Kevin did a remarkable job with this class. The attendance rate of these students increased. They were in class doing valuable learning and Kev tried very hard to address their individual learning needs. The effort it took to teach these students was enormous and the physical and emotional levels needed to adequately supervise, monitoring and maintain teaching and learning in the classroom took its toll on a man who took their failures to his as well. Half way through this year, Kevin had had enough. He decided he did not want to be a primary school teacher anymore. He was headed for a nervous breakdown and extended time off on stress leave but rather than go on leave, he accepted a chance to retrain as an industrial arts teacher. He saw this as his only way out of the nightmare he had found himself in. Besides that, no one cared if you could make a perfect dovetail joint as much as whether you could reach state averages in NAPLAN (or SNAP and ELLA as it was known then) results. Primary educations loss was high school TAS’s gain.

Kev, the poster boy for DET retraining - this photo appeared in an ad in SMH

Kev, the poster boy for DET retraining – this photo appeared in an ad in SMH

So off to the University of Sydney went Kev, for a 6 month intensive training course in Industrial Arts. He was the first to be appointed from his cohort (I think this suggests he was the ‘targeted’ grad). So where did they place the teacher who had given up his career as a primary school teacher because of the stress he placed on himself to redress social disadvantage. A high school in South Western Sydney with the same levels of social disadvantage. But he only had up to 20 in a room and he didn’t have to make them read, write or do maths, he just had to keep them from stabbing one another with chisels.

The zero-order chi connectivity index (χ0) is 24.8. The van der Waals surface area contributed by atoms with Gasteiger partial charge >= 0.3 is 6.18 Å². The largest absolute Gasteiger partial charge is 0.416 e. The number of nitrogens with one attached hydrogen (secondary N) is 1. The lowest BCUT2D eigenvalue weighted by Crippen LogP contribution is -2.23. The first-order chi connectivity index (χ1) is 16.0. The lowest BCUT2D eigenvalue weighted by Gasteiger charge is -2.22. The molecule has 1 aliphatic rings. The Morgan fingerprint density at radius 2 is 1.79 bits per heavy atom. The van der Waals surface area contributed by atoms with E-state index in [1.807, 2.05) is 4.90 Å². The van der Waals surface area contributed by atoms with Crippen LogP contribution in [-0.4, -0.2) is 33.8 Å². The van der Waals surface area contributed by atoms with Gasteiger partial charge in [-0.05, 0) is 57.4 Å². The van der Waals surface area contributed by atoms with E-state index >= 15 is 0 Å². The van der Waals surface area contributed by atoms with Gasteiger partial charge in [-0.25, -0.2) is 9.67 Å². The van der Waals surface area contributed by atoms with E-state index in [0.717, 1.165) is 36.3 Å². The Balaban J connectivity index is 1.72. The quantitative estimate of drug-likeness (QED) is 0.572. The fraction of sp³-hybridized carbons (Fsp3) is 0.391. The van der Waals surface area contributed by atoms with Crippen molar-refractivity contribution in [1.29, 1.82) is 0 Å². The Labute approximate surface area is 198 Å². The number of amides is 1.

kevin's mdp pics 010

Project photos for Uni

Again, he threw himself into making life better for the kids he taught. He was tough, caring and compassionate and always on their side. During this time, he hurt his knee playing touch football with the year 12 PDHPE class and was told by Workcover Doctor’s that he had to be appointed to a school within 20 minutes drive of his home. This is how Kevin was appointed to one of the least socially disadvantaged schools in the Illawarra.

To be continued.